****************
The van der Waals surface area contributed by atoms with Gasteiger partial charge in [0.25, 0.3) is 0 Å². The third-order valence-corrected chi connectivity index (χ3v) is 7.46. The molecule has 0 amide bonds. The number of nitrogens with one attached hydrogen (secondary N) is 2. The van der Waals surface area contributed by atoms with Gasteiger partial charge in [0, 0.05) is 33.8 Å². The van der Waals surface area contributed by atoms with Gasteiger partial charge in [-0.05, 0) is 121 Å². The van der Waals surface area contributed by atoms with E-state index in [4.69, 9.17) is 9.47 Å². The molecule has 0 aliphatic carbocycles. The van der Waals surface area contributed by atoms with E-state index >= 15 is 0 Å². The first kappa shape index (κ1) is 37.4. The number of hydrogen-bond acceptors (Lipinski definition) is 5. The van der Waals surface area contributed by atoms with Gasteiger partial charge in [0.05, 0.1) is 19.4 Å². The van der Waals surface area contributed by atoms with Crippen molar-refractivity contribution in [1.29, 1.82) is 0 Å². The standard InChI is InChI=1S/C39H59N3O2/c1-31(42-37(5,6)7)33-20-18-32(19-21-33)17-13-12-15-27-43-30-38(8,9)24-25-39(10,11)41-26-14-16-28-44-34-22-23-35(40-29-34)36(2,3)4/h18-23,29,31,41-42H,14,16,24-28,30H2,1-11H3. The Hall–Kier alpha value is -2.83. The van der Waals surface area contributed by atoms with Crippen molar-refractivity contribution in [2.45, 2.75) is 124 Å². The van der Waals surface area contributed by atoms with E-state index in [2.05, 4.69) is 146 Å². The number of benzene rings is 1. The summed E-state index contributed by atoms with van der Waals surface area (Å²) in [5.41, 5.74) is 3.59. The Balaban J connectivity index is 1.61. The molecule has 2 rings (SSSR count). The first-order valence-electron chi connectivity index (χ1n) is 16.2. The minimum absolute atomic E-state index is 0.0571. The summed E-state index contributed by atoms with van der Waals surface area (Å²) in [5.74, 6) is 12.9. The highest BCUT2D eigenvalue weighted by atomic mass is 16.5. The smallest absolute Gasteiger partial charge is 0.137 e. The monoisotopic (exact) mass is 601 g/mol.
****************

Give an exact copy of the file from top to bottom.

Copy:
The van der Waals surface area contributed by atoms with Gasteiger partial charge in [0.25, 0.3) is 0 Å². The third-order valence-corrected chi connectivity index (χ3v) is 7.46. The molecule has 0 amide bonds. The number of nitrogens with one attached hydrogen (secondary N) is 2. The van der Waals surface area contributed by atoms with Gasteiger partial charge in [0, 0.05) is 33.8 Å². The van der Waals surface area contributed by atoms with Gasteiger partial charge in [-0.05, 0) is 121 Å². The van der Waals surface area contributed by atoms with E-state index in [4.69, 9.17) is 9.47 Å². The molecule has 0 aliphatic carbocycles. The van der Waals surface area contributed by atoms with E-state index >= 15 is 0 Å². The first kappa shape index (κ1) is 37.4. The number of hydrogen-bond acceptors (Lipinski definition) is 5. The van der Waals surface area contributed by atoms with Gasteiger partial charge in [0.05, 0.1) is 19.4 Å². The van der Waals surface area contributed by atoms with Crippen molar-refractivity contribution in [1.29, 1.82) is 0 Å². The standard InChI is InChI=1S/C39H59N3O2/c1-31(42-37(5,6)7)33-20-18-32(19-21-33)17-13-12-15-27-43-30-38(8,9)24-25-39(10,11)41-26-14-16-28-44-34-22-23-35(40-29-34)36(2,3)4/h18-23,29,31,41-42H,14,16,24-28,30H2,1-11H3. The Hall–Kier alpha value is -2.83. The van der Waals surface area contributed by atoms with Crippen molar-refractivity contribution in [2.45, 2.75) is 124 Å². The van der Waals surface area contributed by atoms with E-state index in [2.05, 4.69) is 146 Å². The number of benzene rings is 1. The summed E-state index contributed by atoms with van der Waals surface area (Å²) in [5.41, 5.74) is 3.59. The Balaban J connectivity index is 1.61. The molecule has 2 rings (SSSR count). The first-order valence-electron chi connectivity index (χ1n) is 16.2. The minimum absolute atomic E-state index is 0.0571. The summed E-state index contributed by atoms with van der Waals surface area (Å²) in [5.74, 6) is 12.9. The highest BCUT2D eigenvalue weighted by atomic mass is 16.5. The smallest absolute Gasteiger partial charge is 0.137 e. The monoisotopic (exact) mass is 601 g/mol.